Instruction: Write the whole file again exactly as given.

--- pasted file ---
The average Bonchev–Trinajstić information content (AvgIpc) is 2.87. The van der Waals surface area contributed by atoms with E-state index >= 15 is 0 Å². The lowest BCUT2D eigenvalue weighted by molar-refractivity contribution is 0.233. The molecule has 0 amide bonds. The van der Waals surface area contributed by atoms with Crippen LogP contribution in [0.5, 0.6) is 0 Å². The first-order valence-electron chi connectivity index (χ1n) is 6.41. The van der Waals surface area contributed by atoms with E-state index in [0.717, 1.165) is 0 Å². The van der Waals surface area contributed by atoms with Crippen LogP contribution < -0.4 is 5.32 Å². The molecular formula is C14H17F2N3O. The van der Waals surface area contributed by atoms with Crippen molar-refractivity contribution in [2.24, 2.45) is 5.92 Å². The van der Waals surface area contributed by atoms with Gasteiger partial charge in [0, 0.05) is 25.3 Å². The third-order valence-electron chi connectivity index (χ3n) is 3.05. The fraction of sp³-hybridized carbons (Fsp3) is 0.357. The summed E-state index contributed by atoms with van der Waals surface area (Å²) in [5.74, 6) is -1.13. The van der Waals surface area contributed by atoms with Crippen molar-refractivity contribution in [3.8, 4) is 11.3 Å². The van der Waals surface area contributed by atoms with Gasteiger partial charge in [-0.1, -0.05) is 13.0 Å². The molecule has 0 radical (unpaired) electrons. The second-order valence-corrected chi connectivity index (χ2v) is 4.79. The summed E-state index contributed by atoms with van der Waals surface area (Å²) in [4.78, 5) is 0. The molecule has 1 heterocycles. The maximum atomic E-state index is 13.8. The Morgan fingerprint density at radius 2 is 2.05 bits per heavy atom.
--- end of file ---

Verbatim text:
The average Bonchev–Trinajstić information content (AvgIpc) is 2.87. The van der Waals surface area contributed by atoms with E-state index >= 15 is 0 Å². The lowest BCUT2D eigenvalue weighted by molar-refractivity contribution is 0.233. The molecule has 0 amide bonds. The van der Waals surface area contributed by atoms with Crippen LogP contribution in [0.5, 0.6) is 0 Å². The first-order valence-electron chi connectivity index (χ1n) is 6.41. The van der Waals surface area contributed by atoms with E-state index in [0.717, 1.165) is 0 Å². The van der Waals surface area contributed by atoms with Crippen LogP contribution < -0.4 is 5.32 Å². The molecular formula is C14H17F2N3O. The van der Waals surface area contributed by atoms with Crippen molar-refractivity contribution in [2.24, 2.45) is 5.92 Å². The van der Waals surface area contributed by atoms with Gasteiger partial charge in [0, 0.05) is 25.3 Å². The third-order valence-electron chi connectivity index (χ3n) is 3.05. The fraction of sp³-hybridized carbons (Fsp3) is 0.357. The summed E-state index contributed by atoms with van der Waals surface area (Å²) in [5.74, 6) is -1.13. The van der Waals surface area contributed by atoms with Crippen molar-refractivity contribution in [3.8, 4) is 11.3 Å². The van der Waals surface area contributed by atoms with Gasteiger partial charge in [-0.1, -0.05) is 13.0 Å². The molecule has 0 radical (unpaired) electrons. The second-order valence-corrected chi connectivity index (χ2v) is 4.79. The summed E-state index contributed by atoms with van der Waals surface area (Å²) in [4.78, 5) is 0. The molecule has 1 heterocycles. The maximum atomic E-state index is 13.8. The Morgan fingerprint density at radius 2 is 2.05 bits per heavy atom.